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4.8 out of 5 stars
55
4.8 out of 5 stars
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on 1 June 2016
With the pile of bands making comeback albums, and Morbid Angel's utter failure...this is not just a welcome return to form, but an attempt which in my opinion beats all of their previous attempts.
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on 11 May 2017
superb album after a long absence its good to have you back
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on 19 October 2013
In 2008 we all hoped this would happen. Is it worth it? A big yes. Very much a yes. Yes!

So how good is it? Well they have been away a long time and with some gigs over the last few years filling time they must be right back up at where they left off. And that is how it feels. Swansong for many was not a good album but these ears loved the album and the first half of the album follows a little bit on from that album. Intro "1985" feels a little bit like Judas Priest and I do feel that was the intention. More of a nod than a rip off. "Thrasher's Abattoir" has everything from the bands last five album mixed in one. Backed up with a nice production job as ever from Colin Richardson. Of course the drums sound fantastic and at times this old bass player is thinking of packing in the four stringer as I would never keep up. Riffs are also here "Cadaver Pouch Conveyor System" has that melodic guitar sound from later albums but still backs up the music with serious guitar riffing and time changes.

Fans of the bands last two albums will hate "A Congealed Clot Of Blood" back to the more melodic side and very few blastbeats on this one. I could even compare it to a few slower Sabbath numbers. Metal fans will love it, 17 years is a long time between albums and I do feel old disgruntled fans will come round.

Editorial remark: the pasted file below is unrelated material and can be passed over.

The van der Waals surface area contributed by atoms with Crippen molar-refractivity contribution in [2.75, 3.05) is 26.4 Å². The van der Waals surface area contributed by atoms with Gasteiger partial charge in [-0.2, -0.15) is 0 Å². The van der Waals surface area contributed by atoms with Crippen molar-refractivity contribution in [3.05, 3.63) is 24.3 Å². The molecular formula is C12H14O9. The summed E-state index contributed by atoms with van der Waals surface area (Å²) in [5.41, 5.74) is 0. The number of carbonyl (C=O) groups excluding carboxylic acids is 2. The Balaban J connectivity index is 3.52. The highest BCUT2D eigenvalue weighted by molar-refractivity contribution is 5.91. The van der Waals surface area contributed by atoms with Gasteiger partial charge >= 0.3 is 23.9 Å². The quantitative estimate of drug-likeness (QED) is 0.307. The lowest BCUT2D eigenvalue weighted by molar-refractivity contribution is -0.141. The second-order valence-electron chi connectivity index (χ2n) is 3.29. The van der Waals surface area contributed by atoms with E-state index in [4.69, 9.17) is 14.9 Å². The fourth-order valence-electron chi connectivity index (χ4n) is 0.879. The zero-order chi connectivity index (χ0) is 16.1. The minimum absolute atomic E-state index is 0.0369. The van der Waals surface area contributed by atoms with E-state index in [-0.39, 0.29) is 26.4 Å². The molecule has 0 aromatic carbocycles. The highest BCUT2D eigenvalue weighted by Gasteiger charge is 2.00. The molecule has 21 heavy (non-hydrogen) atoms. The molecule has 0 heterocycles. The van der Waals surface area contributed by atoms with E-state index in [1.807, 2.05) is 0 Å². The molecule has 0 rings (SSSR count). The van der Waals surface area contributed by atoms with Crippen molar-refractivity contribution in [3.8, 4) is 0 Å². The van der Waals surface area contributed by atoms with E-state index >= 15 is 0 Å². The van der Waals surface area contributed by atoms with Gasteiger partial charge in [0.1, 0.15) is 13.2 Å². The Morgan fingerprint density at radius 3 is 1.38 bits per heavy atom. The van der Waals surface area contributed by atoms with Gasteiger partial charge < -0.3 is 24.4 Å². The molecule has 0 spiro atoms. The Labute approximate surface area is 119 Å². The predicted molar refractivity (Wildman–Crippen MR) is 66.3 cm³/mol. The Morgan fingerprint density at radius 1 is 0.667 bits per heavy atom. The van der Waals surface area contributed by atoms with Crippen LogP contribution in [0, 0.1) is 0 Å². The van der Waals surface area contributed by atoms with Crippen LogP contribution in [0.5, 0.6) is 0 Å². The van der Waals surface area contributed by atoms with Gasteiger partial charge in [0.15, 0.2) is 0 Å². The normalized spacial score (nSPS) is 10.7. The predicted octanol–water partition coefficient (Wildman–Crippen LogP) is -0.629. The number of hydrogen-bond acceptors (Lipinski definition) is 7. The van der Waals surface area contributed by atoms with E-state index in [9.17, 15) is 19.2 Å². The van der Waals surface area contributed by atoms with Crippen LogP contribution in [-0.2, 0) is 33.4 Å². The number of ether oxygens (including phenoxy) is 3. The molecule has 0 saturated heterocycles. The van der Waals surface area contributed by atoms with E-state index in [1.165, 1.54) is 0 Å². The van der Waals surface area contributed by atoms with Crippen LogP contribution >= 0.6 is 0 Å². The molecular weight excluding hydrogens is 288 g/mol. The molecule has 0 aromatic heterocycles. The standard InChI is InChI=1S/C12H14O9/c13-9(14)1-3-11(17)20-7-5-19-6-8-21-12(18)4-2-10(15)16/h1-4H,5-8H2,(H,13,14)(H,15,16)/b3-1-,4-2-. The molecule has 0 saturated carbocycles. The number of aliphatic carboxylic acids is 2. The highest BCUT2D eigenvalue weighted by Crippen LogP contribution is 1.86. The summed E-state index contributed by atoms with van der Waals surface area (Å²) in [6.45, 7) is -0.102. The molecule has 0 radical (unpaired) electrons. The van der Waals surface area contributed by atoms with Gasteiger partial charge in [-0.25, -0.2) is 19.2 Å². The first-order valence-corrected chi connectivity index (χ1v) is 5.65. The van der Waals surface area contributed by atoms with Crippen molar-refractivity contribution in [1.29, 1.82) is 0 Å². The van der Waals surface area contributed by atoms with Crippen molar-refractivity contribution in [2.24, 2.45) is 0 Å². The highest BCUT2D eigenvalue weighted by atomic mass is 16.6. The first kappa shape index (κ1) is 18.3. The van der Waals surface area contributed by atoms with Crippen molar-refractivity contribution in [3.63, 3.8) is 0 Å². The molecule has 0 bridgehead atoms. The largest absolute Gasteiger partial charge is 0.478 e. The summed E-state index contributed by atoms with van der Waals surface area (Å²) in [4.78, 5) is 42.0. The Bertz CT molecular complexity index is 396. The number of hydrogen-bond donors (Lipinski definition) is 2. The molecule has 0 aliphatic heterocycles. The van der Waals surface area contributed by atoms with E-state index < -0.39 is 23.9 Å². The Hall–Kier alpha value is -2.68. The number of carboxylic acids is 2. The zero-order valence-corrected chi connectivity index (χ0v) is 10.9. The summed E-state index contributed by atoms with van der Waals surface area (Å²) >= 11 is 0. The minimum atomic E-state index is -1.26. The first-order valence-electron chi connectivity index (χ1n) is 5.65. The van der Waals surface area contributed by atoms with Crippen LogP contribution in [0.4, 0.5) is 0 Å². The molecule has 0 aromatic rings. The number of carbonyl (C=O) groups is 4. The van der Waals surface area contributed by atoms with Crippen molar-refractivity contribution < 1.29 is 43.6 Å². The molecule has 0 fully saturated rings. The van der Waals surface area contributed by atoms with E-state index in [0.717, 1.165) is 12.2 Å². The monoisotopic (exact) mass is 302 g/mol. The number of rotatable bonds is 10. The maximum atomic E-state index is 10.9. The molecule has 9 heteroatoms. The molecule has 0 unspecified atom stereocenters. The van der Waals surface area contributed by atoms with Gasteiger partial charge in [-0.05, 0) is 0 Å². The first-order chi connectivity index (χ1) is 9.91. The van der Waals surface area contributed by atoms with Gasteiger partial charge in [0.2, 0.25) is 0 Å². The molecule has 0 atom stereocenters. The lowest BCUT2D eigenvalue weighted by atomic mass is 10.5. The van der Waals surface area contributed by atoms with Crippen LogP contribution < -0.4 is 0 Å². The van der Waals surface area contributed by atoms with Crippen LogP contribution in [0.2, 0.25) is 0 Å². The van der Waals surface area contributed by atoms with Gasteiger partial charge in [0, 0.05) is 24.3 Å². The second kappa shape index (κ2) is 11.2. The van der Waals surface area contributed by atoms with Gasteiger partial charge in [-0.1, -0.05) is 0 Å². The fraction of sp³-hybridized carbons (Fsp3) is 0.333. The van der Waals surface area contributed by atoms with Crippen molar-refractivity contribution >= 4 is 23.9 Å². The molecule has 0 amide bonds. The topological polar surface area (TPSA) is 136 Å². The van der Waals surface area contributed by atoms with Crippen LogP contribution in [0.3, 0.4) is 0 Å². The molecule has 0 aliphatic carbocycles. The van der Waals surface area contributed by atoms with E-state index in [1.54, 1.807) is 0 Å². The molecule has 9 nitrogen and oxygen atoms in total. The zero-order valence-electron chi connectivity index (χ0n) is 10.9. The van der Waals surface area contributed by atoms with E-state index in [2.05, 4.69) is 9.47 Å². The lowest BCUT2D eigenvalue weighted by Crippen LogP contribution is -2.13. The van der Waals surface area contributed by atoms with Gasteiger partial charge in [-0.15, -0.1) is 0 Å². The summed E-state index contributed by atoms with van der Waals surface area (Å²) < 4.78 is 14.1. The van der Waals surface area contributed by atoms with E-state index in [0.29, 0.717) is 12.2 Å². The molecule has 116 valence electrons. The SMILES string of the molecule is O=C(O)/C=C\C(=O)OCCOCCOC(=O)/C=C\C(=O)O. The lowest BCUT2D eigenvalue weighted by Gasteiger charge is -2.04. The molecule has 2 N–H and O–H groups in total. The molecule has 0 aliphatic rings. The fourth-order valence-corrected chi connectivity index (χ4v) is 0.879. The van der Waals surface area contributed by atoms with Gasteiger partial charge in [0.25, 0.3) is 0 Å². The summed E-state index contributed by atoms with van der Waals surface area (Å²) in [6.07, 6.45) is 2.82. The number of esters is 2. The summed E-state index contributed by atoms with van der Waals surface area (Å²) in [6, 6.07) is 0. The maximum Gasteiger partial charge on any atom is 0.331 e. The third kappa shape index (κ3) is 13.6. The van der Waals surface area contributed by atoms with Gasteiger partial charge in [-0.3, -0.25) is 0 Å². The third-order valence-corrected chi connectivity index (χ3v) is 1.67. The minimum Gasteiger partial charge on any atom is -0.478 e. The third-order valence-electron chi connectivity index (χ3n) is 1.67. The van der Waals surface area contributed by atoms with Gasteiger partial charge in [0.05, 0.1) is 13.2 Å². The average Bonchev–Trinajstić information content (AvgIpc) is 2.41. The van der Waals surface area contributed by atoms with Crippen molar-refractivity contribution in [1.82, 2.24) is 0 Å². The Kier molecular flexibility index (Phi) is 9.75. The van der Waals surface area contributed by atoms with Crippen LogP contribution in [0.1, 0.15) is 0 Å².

Blastbeats and classic gore lyrics were the bands start and it is back in "The Master Butcher's Apron". The production stops it from sounding to messy. Track six or "Noncompliance to ASTM F 899-12 Standard" for me is a real highlight. Technical death metal without the wankyness that come into that style. Some nice classic rock textures that could get a Thursday rock night grooving.

Dan Wilding does a great job on drums and with is time on a drum stool you would expect nothing less. "Unfit for Human Consumption" is as tight as you can have a band this heavy and vocals trying to tell a story or just tell it as it is. The vocals never sound rushed at all and do sound very much from the 90s (a good thing).

Last track is a nice ending to the album and clocking in over 8 minutes it has some extras thrown in. Acoustic guitars helping to launch the last track into very much a symphonic style of death metal tear jerker. There is no letting up on the riffs or even the vocals so do not be worried. It does work and helps take the album up to a 47 minute mark. I have read there are another four track recorded and I wonder when and where they will come out.

But a solid album and some real replay value on this, if this it the first you have heard of this band then you are in for a treat and get ready to buy a few more of there albums. If you have them all and the reissues and also the reissues with the DVD like me then you really can relax. IT IS REALLY GOOD!
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on 9 February 2017
What a comeback after 17 years, i didn't expect for this to be that good but this is just excellent.